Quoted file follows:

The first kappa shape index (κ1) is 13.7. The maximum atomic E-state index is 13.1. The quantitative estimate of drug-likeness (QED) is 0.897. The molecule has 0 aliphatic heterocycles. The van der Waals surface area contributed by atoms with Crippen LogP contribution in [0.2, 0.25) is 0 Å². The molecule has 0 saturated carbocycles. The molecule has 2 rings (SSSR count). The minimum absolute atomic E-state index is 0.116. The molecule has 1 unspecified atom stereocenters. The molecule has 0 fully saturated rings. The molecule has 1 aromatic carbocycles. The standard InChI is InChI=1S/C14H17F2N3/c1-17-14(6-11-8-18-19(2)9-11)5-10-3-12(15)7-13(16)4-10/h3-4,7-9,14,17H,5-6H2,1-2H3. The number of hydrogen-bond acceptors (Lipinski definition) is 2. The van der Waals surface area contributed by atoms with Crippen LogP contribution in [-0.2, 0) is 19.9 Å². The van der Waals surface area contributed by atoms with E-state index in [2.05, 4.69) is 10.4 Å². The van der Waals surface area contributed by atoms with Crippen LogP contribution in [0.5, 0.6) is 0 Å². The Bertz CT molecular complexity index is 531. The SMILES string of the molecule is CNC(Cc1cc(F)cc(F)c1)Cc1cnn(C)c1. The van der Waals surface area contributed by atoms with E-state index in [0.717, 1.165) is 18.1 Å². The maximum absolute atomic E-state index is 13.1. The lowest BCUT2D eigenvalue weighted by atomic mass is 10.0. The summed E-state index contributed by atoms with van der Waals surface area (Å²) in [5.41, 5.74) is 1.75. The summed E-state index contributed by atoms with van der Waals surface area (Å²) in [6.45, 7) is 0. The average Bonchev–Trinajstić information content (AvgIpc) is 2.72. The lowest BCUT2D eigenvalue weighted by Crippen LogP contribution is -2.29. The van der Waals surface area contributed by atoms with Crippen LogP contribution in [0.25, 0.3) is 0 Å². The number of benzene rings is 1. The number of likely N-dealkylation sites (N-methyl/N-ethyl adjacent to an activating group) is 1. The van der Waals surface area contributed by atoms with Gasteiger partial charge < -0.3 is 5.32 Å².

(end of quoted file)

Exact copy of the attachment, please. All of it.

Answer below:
The first kappa shape index (κ1) is 13.7. The maximum atomic E-state index is 13.1. The quantitative estimate of drug-likeness (QED) is 0.897. The molecule has 0 aliphatic heterocycles. The van der Waals surface area contributed by atoms with Crippen LogP contribution in [0.2, 0.25) is 0 Å². The molecule has 0 saturated carbocycles. The molecule has 2 rings (SSSR count). The minimum absolute atomic E-state index is 0.116. The molecule has 1 unspecified atom stereocenters. The molecule has 0 fully saturated rings. The molecule has 1 aromatic carbocycles. The standard InChI is InChI=1S/C14H17F2N3/c1-17-14(6-11-8-18-19(2)9-11)5-10-3-12(15)7-13(16)4-10/h3-4,7-9,14,17H,5-6H2,1-2H3. The number of hydrogen-bond acceptors (Lipinski definition) is 2. The van der Waals surface area contributed by atoms with Crippen LogP contribution in [-0.2, 0) is 19.9 Å². The van der Waals surface area contributed by atoms with E-state index in [2.05, 4.69) is 10.4 Å². The van der Waals surface area contributed by atoms with Crippen LogP contribution in [0.5, 0.6) is 0 Å². The Bertz CT molecular complexity index is 531. The SMILES string of the molecule is CNC(Cc1cc(F)cc(F)c1)Cc1cnn(C)c1. The van der Waals surface area contributed by atoms with E-state index in [0.717, 1.165) is 18.1 Å². The maximum absolute atomic E-state index is 13.1. The lowest BCUT2D eigenvalue weighted by atomic mass is 10.0. The summed E-state index contributed by atoms with van der Waals surface area (Å²) in [5.41, 5.74) is 1.75. The summed E-state index contributed by atoms with van der Waals surface area (Å²) in [6.45, 7) is 0. The average Bonchev–Trinajstić information content (AvgIpc) is 2.72. The lowest BCUT2D eigenvalue weighted by Crippen LogP contribution is -2.29. The van der Waals surface area contributed by atoms with Crippen LogP contribution in [0.25, 0.3) is 0 Å². The number of benzene rings is 1. The number of likely N-dealkylation sites (N-methyl/N-ethyl adjacent to an activating group) is 1. The van der Waals surface area contributed by atoms with Gasteiger partial charge < -0.3 is 5.32 Å².